HAMP and Chapter 13 Bankruptcy

Yet more proof that HAMP alone may not be enough to save your home from foreclosure:

Some struggling homeowners say they’re being unfairly foreclosed on despite making all their payments under trial mortgage modification programs.They equate that to mistreatment by banks who agreed to help borrowers when they took part in the government’s $700 billion Wall Street rescue.

If you’re lucky enough to have gotten through the HAMP application process and have been given a trial modification program, as this article makes clear, it doesn’t mean you’re out of the woods.

Your HAMP trial modification is based on a formula that requires you to make a payment based on your income and suggests that your mortgage debt-to-income ratio should be 31% of your gross (pre-tax) monthly income.  The trial modification will give you a reduction if you qualify for a modification. (See the calculator at http://www.makinghomeaffordable.gov/payment_reduction_estimator.html).

However, if your trial payment is less than what your current payoff of the loan would be at a 3.0% fixed interest rate over 30 years, it is unlikely you will be approved for a permanent loan modification and you could be headed for foreclosure.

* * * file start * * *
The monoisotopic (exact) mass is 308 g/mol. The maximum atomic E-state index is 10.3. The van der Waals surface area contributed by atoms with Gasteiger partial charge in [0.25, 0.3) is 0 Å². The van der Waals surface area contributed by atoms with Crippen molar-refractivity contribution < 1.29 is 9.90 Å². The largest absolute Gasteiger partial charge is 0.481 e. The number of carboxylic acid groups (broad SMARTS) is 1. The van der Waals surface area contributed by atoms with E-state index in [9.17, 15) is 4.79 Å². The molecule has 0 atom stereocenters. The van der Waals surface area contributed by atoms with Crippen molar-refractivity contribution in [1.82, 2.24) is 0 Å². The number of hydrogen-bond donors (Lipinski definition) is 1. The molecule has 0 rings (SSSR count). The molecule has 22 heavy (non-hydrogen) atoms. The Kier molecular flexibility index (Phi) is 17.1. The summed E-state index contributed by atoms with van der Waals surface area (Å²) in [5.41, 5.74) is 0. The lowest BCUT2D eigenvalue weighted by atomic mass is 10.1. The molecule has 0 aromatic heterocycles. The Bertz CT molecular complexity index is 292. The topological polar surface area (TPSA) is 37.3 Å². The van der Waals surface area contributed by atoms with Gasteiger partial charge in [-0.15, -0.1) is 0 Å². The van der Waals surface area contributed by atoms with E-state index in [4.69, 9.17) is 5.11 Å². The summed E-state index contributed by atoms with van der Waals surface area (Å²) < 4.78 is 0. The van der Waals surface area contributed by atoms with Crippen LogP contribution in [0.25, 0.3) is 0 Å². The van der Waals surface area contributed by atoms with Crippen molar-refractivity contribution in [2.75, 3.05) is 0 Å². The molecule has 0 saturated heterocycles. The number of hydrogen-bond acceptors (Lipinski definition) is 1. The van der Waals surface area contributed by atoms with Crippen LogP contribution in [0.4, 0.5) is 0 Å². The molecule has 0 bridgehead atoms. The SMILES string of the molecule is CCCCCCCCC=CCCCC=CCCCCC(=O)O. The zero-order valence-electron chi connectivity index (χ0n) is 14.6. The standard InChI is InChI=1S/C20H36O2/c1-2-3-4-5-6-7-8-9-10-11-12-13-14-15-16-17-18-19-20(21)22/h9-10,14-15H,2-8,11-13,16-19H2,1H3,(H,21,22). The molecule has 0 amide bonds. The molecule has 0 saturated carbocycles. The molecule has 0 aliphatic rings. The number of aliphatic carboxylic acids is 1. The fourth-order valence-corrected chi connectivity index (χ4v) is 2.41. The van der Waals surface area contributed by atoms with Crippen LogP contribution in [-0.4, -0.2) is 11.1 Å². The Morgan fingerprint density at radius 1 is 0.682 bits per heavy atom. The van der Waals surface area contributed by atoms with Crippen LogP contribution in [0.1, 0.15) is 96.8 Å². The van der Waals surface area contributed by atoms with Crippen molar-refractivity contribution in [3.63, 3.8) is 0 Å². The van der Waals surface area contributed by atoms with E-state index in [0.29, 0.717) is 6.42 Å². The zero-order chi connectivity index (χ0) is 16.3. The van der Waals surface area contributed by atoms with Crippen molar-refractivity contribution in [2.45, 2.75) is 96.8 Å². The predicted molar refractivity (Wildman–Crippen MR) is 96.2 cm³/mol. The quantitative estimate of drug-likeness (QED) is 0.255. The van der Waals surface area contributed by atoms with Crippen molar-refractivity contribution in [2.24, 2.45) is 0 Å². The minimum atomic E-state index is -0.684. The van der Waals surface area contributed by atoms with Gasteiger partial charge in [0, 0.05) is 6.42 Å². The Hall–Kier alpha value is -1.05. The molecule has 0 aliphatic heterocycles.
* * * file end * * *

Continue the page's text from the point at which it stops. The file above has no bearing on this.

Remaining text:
Don’t take that risk!  If you have received a foreclosure notice from your bank, regardless of your process in the loan modification you should consider filing a Chapter 13 bankruptcy.  A Chapter 13 cannot change the terms of the loan you already have–it can only cure existing arrears over time and strip off wholly unsecured second mortgages. But a HAMP loan mod combined with bankruptcy may be the ticket to solve your problems. You have the security to know that the bank cannot foreclose on you because you have filed a bankruptcy, which gives you that assurance and protection, and you can still pursue the HAMP loan modification process while in BK.

Also, Seattle Debt Law, LLC has just recently agreed to assist in the HAMP loan modification process through the use of a special computer portal that cuts through the hassle of spending hours on the phone with the bank counselors, better known as the “Burger King Kids,” and you will have the piece of mind that your situation is being taken care of.

For more info on the “Burger King Kids” issue, see this October 13 New York Times article.